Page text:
## Conjecture, proof, and sense in Wittgenstein's philosophy of mathematics
Schroeder, S.
(2011)
Full text not archived in this repository. It is advisable to refer to the publisher's version if you intend to cite from this work. See Guidance on citing. To link to this item DOI: 10.1515/9783110329018.459 ## Abstract/SummaryOne of the key tenets in Wittgenstein’s philosophy of mathematics is that a mathematical proposition gets its meaning from its proof. This seems to have the paradoxical consequence that a mathematical conjecture has no meaning, or at least not the same meaning that it will have once a proof has been found. Hence, it would appear that a conjecture can never be proven true: for what is proven true must ipso facto be a different proposition from what was only conjectured. Moreover, it would appear impossible that the same mathematical proposition be proven in different ways. — I will consider some of Wittgenstein’s remarks on these issues, and attempt to reconstruct his position in a way that makes it appear less paradoxical.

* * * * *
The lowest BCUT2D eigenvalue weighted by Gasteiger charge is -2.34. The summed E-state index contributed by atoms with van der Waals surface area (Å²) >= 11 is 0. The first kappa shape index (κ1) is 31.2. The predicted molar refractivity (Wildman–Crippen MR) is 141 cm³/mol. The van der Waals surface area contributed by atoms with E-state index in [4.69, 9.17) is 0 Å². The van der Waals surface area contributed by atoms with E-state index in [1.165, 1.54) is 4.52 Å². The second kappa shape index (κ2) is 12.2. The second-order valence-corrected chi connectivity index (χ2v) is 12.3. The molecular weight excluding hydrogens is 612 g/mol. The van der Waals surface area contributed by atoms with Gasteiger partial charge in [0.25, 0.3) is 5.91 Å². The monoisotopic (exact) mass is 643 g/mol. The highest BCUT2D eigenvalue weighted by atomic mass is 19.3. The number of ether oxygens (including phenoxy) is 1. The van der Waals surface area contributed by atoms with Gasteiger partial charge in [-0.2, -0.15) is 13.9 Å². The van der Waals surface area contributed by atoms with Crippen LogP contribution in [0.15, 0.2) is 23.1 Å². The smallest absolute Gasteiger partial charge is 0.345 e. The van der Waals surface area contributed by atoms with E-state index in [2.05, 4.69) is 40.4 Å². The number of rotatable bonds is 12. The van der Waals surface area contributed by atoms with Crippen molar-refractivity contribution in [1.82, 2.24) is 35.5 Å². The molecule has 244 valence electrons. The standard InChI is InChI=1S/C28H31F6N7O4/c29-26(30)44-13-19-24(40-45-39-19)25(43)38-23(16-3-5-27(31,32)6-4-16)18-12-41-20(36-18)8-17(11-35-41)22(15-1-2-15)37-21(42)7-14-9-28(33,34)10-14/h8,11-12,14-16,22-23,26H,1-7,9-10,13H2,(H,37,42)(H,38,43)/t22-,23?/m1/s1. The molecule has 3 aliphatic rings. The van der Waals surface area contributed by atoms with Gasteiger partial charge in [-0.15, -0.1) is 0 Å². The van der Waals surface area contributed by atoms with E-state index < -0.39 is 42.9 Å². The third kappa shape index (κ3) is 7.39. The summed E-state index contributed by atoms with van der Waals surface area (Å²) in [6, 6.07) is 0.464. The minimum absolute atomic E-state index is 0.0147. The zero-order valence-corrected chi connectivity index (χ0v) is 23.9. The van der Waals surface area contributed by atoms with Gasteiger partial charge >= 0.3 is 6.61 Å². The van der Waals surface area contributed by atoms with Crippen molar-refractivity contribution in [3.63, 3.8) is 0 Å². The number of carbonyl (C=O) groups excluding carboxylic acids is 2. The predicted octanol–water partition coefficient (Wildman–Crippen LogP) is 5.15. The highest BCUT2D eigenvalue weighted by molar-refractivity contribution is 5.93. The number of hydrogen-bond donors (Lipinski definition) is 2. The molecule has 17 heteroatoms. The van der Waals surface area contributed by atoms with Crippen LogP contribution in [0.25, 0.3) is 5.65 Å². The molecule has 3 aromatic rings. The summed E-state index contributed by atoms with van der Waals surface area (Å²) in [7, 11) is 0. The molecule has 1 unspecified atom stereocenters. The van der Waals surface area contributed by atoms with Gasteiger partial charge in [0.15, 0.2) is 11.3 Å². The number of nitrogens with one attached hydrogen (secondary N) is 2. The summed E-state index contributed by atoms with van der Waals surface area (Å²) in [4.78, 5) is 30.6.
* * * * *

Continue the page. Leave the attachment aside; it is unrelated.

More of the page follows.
Altmetric Deposit Details University Staff: Request a correction | Centaur Editors: Update this record |